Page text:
Echoed another source, "Even in her younger years in Hollywood, she wanted to work towards creating an international charity changing lives. Now that she has the platform and profile of being a British royal she can truly build this plan. She sees this foundation as one of the key factors in creating a legacy as a new royal and Harry is right behind her."
In which case a move to Canada (along with a home base in Markle's hometown of Los Angeles) makes quite a bit of sense. There, the two can focus on championing the causes that mean the most—support for the veterans, children and family affected by the scourge of AIDS in Africa, mental health awareness and environmental conservation—while also shaking loose, at least a little, from the punishing spotlight that follows them through the whole of Britain.
Harry admitted to Newsweek's Angela Levin in 2017 that he once went kicking and screaming into his role as a prince, a duty thrust upon him at birth. "I felt I wanted out but then decided to stay in and work out a role for myself," he said. And to him that meant truly devoting himself to the issues he felt most passionately for. "We use our time wisely," he said. "We don't want to turn up, shake hands but not get involved."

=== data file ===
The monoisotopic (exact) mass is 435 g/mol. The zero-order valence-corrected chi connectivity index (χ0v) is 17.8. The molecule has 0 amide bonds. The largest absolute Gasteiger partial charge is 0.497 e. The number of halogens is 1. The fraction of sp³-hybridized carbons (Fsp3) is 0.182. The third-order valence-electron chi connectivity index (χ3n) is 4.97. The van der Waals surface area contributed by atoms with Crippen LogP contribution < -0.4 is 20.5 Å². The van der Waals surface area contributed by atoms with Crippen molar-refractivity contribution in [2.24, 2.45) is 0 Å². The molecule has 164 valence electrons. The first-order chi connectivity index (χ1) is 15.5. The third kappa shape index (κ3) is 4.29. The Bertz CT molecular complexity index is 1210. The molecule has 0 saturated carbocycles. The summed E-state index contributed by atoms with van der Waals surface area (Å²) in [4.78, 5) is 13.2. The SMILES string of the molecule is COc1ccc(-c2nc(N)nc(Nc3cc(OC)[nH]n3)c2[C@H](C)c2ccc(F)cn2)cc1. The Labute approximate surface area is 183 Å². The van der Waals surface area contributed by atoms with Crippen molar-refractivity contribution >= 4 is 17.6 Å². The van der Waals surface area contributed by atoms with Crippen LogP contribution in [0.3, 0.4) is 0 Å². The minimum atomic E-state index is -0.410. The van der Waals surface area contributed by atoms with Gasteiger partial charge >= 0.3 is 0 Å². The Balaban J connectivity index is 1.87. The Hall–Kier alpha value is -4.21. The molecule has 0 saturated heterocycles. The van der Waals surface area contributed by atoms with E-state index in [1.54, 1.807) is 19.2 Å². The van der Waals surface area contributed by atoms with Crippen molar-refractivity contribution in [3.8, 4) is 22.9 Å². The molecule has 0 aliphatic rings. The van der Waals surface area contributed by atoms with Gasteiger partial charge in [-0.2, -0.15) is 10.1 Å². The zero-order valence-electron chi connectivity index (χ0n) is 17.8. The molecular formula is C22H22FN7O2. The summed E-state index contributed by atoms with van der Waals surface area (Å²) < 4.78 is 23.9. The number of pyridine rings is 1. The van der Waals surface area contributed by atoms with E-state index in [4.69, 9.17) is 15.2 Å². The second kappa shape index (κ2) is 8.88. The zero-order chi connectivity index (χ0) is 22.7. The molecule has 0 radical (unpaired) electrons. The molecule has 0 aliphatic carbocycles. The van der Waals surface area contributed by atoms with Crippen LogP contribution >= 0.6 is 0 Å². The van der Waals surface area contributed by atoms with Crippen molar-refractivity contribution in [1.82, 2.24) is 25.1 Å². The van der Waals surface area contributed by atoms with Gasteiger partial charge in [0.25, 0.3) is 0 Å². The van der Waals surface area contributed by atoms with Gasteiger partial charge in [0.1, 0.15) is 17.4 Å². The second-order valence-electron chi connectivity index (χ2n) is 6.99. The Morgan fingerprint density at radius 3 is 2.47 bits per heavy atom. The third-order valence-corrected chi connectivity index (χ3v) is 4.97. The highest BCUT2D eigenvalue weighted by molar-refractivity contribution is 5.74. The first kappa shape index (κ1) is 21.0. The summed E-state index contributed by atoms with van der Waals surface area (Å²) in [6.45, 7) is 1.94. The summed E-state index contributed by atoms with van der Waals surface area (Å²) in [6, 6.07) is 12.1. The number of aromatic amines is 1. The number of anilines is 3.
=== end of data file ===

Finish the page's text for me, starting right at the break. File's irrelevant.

But while he was happy to get his hands dirty, so to speak, he'd also like to be afforded the opportunity to hang up his work gloves at the end of the night. "I do my own shopping. Sometimes, when I come away from the meat counter in my local supermarket, I worry someone will snap me with their phone. But I am determined to have a relatively normal life," he told Levin, "and if I am lucky enough to have children, they can have one too."
And if that takes leaving London some 5,000 miles in the rearview, so be it.
"Harry is looking straight ahead at his future with his family. They will be spending time in California and in Canada. He's not looking back," one source told People. Echoed another, "This is what Meghan and Harry have always wanted—to create their own life. It's got to feel like an immense relief to get out of the U.K. and go down their own path."
(Originally published Jan. 9, 2020 at 12:30 p.m. PT)